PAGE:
Moving into the 2016 race, any Presidential candidate that wants a fighting chance needs to prioritize an immigration reform game plan -- one that is fair, just, family-oriented and economically sound.
The U.S. immigrant detention system serves two legitimate purposes, to ensure that persons in removal proceedings appear for their hearings and (if so ordered) can be removed and, in rare cases, to protect the public.
Merely 30 years ago, Prime Minister Yasuhiro Nakasone announced his desire to transform Japan into an "unsinkable aircraft carrier." Three decades later, Japan cannot plug the holes of that carrier fast enough to keep it from sinking. Is there a lesson the US can take from Japan?
During a focus group led by GOP pollster Frank Luntz at the South Carolina Freedom Summit, the mother-in-law of Citizens United president David Bossie compared immigrants to rats and roaches, to the delight of the audience. Bossie is the organizer of the summit, one in a series of cattle calls for GOP presidential hopefuls.
When it comes to the 2016 field of Republican presidential candidates, the rule of thumb this time around is obviously going to be "the more, the merrier!" The number of officially-announced Republican candidates actually doubled this week.
Although there are plenty of book series with Hispanic sleuths, none of them have really broken through to the mainstream (so you gotta love my odds of being the first).
While EB-5 has been on the legislative bargaining table for a number of years, the recent development of retrogression conditions makes debate on program reforms all the more urgent.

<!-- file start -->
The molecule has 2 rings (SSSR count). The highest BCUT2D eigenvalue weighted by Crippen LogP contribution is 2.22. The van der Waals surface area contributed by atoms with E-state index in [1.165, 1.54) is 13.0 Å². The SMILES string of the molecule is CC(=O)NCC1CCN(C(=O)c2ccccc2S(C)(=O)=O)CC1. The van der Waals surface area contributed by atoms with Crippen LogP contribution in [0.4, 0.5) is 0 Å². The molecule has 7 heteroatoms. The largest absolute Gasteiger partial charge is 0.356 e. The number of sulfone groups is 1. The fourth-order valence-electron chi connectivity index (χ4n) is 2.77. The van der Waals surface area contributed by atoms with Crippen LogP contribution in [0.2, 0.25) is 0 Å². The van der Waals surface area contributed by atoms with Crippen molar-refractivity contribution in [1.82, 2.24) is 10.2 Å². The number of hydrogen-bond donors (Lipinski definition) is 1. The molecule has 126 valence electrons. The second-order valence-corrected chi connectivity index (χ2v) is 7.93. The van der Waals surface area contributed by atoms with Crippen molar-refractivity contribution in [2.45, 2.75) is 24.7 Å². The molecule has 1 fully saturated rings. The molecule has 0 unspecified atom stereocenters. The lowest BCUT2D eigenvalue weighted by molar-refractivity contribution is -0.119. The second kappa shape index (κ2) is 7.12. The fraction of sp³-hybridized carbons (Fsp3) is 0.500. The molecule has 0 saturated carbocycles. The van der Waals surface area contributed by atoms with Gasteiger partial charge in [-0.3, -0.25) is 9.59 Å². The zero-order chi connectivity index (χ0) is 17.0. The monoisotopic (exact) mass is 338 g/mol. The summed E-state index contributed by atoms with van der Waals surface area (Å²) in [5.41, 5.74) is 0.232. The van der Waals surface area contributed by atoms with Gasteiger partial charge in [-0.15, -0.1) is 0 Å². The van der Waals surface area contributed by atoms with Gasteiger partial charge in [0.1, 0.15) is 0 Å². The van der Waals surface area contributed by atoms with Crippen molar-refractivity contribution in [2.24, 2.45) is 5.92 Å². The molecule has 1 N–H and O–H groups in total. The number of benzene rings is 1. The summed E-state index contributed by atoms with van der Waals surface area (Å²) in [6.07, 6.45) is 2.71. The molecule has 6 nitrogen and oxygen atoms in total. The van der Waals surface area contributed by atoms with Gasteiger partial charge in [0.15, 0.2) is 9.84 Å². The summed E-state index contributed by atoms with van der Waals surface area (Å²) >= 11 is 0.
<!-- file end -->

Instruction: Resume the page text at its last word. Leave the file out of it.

Someone recently asked me what makes immigration law so complicated, and whether it has to be that way. I paused, contemplating polarized congressional debates, hastily crafted compromises, and the messy legislation that results.
There are simple strategies for journalists to stop acting as saviors. We can't just drop in, extract our story, and depart. We must take the time to listen, develop relationships, dedicate resources, and ultimately, allow the migrants themselves to steer the ship.
At the age of four, Nadia Rivera and her parents embarked on a journey familiar to most American immigrants: the search for a better life. As many have done before us, Nadia's parents arrived in the United States full of dreams for their daughter.
In the early summer of 2007, I got a call from my husband, Ido, about a New York City relocation opportunity at his company. I don't know why, but I...
While I am tremendously proud of all the organizing efforts that are taking place all over the country, I don't think we have spent much time thinking about where we are going. I think this is partly due to the fact that many people are just trying to survive.
Rubio has been successful at selling his story. The same isn't true when it comes to advocating for those who want to follow his path. Since he ran for the U.S. Senate, Rubio has sought to portray himself as somehow both a Republican committed to real reform on immigration, and a darling of Tea Party extremists.
I do want you to know that being allowed to stay in this beautiful land of opportunity is far tougher and more complicated than you might think. The laws which protect the U.S.'s borders are the same laws which apply to our family. Even though we don't "look" like immigrants, we are.
Department of Homeland Security Secretary Jeh Johnson testified before Congress last week about his proposed three billion dollar increase to DHS funding for the next fiscal year.
There are economic arguments for why ONE California matters for the state: Documentation and citizenship can each result in income gains for immigrants, better conditions for their citizen kids and an expanded economy for everyone.